Justice Department Finds that Enforcement of Tennessee State Law Discriminates Against People with HIV
Cross-posted from: The Department of Justice
Note: this release was published by DOJ on 12/1/23
The Justice Department announced today its finding that the State of Tennessee, including its Bureau of Investigation (TBI) and the Shelby County District Attorney’s Office (SCDAO), violated the Americans with Disabilities Act (ADA) by enforcing the state’s aggravated prostitution statute against people living with human immunodeficiency virus (HIV). Today’s announcement comes on World AIDS Day, an international day dedicated to raising awareness of the AIDS pandemic.
The department’s comprehensive investigation found that the state and the SCDAO subject people living with HIV to harsher criminal penalties solely because of their HIV status, violating Title II of the ADA.
“Tennessee’s aggravated prostitution law is outdated, has no basis in science, discourages testing and further marginalizes people living with HIV,” said Assistant Attorney General Kristen Clarke of the Justice Department’s Civil Rights Division. “People living with HIV should not be treated as violent sex offenders for the rest of their lives solely because of their HIV status. The Justice Department is committed to ensuring that people with disabilities are protected from discrimination.”
Tennessee’s aggravated prostitution statute elevates what would otherwise be misdemeanor conduct to a felony because the individual has HIV, regardless of any actual risk of harm. A person convicted of aggravated prostitution faces three to 15 years in prison and a fine up to $10,000, while a person convicted of a misdemeanor charge based on the same conduct is subject to a sentence of no more than six months and up to a $500 fine. While the aggravated prostitution statute applies statewide, it has been enforced most frequently in Shelby County.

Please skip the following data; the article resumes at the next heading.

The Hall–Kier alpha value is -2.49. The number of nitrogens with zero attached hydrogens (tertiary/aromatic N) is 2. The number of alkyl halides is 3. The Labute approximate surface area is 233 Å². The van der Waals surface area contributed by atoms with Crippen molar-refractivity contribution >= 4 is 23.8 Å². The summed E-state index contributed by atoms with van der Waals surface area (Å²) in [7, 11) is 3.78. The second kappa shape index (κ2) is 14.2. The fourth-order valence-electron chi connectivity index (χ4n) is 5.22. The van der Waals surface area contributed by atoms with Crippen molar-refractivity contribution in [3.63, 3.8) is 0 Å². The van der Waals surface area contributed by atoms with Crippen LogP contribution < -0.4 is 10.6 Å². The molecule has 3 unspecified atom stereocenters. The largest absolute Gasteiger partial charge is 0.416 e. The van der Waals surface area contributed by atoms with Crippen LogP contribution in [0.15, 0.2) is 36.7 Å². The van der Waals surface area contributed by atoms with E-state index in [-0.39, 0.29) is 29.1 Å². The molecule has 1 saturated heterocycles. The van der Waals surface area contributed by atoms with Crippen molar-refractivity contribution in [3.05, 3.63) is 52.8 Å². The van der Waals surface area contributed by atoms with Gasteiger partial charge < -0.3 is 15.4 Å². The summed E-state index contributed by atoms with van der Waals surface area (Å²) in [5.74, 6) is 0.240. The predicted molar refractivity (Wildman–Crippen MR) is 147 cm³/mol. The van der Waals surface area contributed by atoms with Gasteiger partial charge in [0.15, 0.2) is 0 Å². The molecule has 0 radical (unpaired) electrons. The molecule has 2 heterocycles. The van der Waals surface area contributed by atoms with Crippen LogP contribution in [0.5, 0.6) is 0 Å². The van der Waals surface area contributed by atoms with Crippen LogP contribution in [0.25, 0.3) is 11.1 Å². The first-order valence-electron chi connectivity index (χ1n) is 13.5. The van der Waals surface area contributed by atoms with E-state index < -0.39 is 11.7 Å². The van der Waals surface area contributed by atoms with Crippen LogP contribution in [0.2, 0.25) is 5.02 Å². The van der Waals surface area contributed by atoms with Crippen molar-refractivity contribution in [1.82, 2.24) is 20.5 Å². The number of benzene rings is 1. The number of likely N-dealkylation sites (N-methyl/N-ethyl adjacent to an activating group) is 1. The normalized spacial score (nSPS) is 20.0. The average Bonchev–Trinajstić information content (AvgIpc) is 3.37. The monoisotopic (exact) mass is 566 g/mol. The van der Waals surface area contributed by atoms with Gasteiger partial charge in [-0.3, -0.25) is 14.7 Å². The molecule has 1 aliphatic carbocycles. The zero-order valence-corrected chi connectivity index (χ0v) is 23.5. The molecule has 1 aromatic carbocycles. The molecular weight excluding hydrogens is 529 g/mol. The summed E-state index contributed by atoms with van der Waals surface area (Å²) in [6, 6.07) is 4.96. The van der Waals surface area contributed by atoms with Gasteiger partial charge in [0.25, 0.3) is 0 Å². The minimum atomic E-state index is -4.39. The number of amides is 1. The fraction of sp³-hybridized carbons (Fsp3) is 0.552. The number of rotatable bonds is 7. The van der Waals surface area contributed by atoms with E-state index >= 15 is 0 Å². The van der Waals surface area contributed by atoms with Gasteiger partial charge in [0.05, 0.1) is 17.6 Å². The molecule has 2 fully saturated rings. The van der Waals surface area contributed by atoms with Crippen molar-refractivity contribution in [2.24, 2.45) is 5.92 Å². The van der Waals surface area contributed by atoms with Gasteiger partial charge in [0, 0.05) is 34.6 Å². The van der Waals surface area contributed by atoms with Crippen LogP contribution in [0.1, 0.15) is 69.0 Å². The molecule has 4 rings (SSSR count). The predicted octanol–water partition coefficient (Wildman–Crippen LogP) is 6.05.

Aggravated prostitution is also categorized as a “violent sexual offense” mandating registration by those convicted on the Tennessee Sex Offender Registry, in most cases for life. The state maintains the registry through the TBI. Individuals placed on the registry due to convictions for aggravated prostitution are restricted in where they may live, work and go in public, and have experienced increased homelessness and unemployment. These individuals also face public disclosure of information about their HIV status, which can lead to harassment and discrimination. The department opened this investigation in response to complaints about enforcement of the statute.
The department’s letter provides Tennessee, TBI and the SCDAO, with written notice of its findings and details the minimum remedial measures necessary to address them.
The Justice Department plays a central role in advancing the ADA’s goals of equal opportunity, full participation, independent living and economic self-sufficiency for people with disabilities. For more information on the Civil Rights Division, please visit www.justice.gov/crt. For more information on the ADA, please call the department’s toll-free ADA Information Line at 1-800-514-0301 (TTY 1-833-610-1264) or visit www.ada.gov.
2023.11.30_tn_hiv_lof_final.pdf (PDF, 256KB)